Movie review: 'The Wolverine'
Not many actors play the same character in six different films, with a seventh on the way - the time-traveling "Days of Future Past" movie that will link the first three X-Men films with the groovy 60s-era "First Class." Not since the days of cliffhanger serials has anyone played a super-hero six times in a row. The most refreshing thing about "The Wolverine" is that Hugh Jackman is not at all tired of playing the tortured mutant Logan. He's still peeling back layers of the character, slipping past superhero conventions to create one of the best screen portrayals of an immortal.
As Logan is told early in "The Wolverine," the great challenge facing an immortal is running out of things to live for. After a century and a half of life, Logan spends his nights dreaming about a peaceful afterlife with Jean Grey, the fellow mutant he was forced to kill in "X-Men: The Last Stand." (This movie is a surprisingly direct sequel to that much-maligned final X-Men film, and there's quite a bit of Famke Janssen in it. Wolverine isn't just dreaming about her; she haunts him, perhaps literally, given the vast psychic powers she possessed in life.) Logan has withdrawn to a life of solitude in the forest, swearing every night to the ghost of Jean that he won't hurt anyone else. He whispers an apology to her right before inevitably breaking that promise. There are a lot of asses in this world that need kicking, and the Wolverine has a talent for finding them..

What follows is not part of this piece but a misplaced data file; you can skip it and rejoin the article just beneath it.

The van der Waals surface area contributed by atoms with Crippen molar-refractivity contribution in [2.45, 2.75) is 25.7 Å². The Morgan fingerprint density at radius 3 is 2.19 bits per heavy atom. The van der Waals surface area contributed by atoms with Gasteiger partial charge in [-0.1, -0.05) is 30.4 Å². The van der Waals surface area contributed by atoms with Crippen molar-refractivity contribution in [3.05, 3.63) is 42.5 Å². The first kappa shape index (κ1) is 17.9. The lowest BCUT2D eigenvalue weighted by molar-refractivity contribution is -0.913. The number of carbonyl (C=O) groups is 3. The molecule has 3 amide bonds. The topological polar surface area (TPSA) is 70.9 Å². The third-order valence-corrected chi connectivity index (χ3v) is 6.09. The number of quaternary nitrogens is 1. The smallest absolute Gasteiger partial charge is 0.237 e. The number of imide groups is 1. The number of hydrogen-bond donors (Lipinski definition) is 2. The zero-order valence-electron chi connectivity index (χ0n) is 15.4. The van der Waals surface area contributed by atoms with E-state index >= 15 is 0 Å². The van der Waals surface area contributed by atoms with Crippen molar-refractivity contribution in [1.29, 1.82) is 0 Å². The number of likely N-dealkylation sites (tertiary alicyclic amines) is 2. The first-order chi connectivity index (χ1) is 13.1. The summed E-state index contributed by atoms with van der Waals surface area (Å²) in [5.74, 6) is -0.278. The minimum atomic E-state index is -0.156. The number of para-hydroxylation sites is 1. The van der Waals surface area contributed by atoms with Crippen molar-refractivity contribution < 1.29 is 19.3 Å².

It turns out that Logan was a prisoner of the Japanese in World War II (he didn't have his nearly-indestructible metal skeleton and claws yet, so he was easier to take down back then.) He was in a prison camp in Nagasaki when a certain plane flew overhead and dropped a single bomb. Not only did Logan survive the resulting atomic blast, but he saved a Japanese soldier named Yashida, who had the compassion and integrity to set about freeing prisoners right before the bomb went off. In the modern day, Yashida is a billionaire industrialist dying of cancer, who invites his old friend Logan to come to Tokyo and say goodbye. But he also has a remarkable offer: he claims to have developed a process that could strip Logan of his immortality and healing powers, transferring them to Yashida and saving his life in the process. He offers Logan the peace of a natural life followed by a natural death.
It's a shame this otherwise thoughtful film doesn't give Logan more time to reflect on that offer, but he doesn't have much time to wrestle with it before he's thrown into a violent battle for control of the Yashida empire, with his super-healing powers partially neutralized. In the great 1980s graphic novel this film is loosely inspired by, Logan's time in Japan taught him how to temper his berserker rage with samurai discipline - even with his superhuman powers, he's no match for the well-trained and tightly controlled master swordsmen of the samurai tradition until he masters their ways and becomes one of history's greatest warriors. In "The Wolverine," his character arc is more about learning the value of life through pain and weakness. It is implied that one reason he's become so listless and without direction after Jean's death is that he's both immortal and invincible, which numbs him to the keen edge of danger. His reduced healing powers give him a chance to taste life, and perhaps appreciate the lives of others in a new way. He must rediscover his duty as a champion with the power to protect good people from the fate that can never claim him.